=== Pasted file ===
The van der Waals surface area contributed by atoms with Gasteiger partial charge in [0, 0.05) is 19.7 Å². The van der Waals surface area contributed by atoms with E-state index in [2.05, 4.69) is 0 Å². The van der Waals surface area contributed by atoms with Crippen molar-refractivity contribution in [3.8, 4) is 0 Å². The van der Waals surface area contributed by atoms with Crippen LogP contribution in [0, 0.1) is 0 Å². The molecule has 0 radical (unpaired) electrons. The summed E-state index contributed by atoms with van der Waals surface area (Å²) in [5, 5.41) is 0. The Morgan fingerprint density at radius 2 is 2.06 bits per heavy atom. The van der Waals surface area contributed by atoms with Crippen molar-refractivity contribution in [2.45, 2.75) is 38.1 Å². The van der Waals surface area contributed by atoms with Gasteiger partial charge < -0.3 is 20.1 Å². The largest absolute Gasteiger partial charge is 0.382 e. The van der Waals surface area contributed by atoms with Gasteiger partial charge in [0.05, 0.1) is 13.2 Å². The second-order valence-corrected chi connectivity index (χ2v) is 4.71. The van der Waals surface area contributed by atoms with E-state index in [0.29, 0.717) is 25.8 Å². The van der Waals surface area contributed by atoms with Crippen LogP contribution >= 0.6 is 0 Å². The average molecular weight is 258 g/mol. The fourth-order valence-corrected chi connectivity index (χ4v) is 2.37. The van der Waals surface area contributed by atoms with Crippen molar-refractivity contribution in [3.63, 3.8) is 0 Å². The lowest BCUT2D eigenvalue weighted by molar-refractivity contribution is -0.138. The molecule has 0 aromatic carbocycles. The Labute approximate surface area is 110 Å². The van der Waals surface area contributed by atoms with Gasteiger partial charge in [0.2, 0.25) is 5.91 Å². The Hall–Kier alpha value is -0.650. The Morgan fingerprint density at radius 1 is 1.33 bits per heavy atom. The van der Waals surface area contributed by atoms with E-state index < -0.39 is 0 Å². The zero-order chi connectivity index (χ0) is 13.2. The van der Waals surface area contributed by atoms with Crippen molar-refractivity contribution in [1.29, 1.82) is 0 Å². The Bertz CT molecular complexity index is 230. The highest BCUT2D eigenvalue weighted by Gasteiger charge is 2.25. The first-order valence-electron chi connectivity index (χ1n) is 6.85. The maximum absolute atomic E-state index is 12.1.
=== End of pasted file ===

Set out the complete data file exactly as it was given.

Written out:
The van der Waals surface area contributed by atoms with Gasteiger partial charge in [0, 0.05) is 19.7 Å². The van der Waals surface area contributed by atoms with E-state index in [2.05, 4.69) is 0 Å². The van der Waals surface area contributed by atoms with Crippen molar-refractivity contribution in [3.8, 4) is 0 Å². The van der Waals surface area contributed by atoms with Crippen LogP contribution in [0, 0.1) is 0 Å². The molecule has 0 radical (unpaired) electrons. The summed E-state index contributed by atoms with van der Waals surface area (Å²) in [5, 5.41) is 0. The Morgan fingerprint density at radius 2 is 2.06 bits per heavy atom. The van der Waals surface area contributed by atoms with Crippen molar-refractivity contribution in [2.45, 2.75) is 38.1 Å². The van der Waals surface area contributed by atoms with Gasteiger partial charge < -0.3 is 20.1 Å². The largest absolute Gasteiger partial charge is 0.382 e. The van der Waals surface area contributed by atoms with Gasteiger partial charge in [0.05, 0.1) is 13.2 Å². The second-order valence-corrected chi connectivity index (χ2v) is 4.71. The van der Waals surface area contributed by atoms with E-state index in [0.29, 0.717) is 25.8 Å². The van der Waals surface area contributed by atoms with Crippen LogP contribution >= 0.6 is 0 Å². The average molecular weight is 258 g/mol. The fourth-order valence-corrected chi connectivity index (χ4v) is 2.37. The van der Waals surface area contributed by atoms with Crippen molar-refractivity contribution in [3.63, 3.8) is 0 Å². The lowest BCUT2D eigenvalue weighted by molar-refractivity contribution is -0.138. The molecule has 0 aromatic carbocycles. The Labute approximate surface area is 110 Å². The van der Waals surface area contributed by atoms with Gasteiger partial charge in [0.2, 0.25) is 5.91 Å². The Hall–Kier alpha value is -0.650. The Morgan fingerprint density at radius 1 is 1.33 bits per heavy atom. The van der Waals surface area contributed by atoms with E-state index < -0.39 is 0 Å². The zero-order chi connectivity index (χ0) is 13.2. The van der Waals surface area contributed by atoms with Crippen molar-refractivity contribution in [1.29, 1.82) is 0 Å². The Bertz CT molecular complexity index is 230. The highest BCUT2D eigenvalue weighted by Gasteiger charge is 2.25. The first-order valence-electron chi connectivity index (χ1n) is 6.85. The maximum absolute atomic E-state index is 12.1.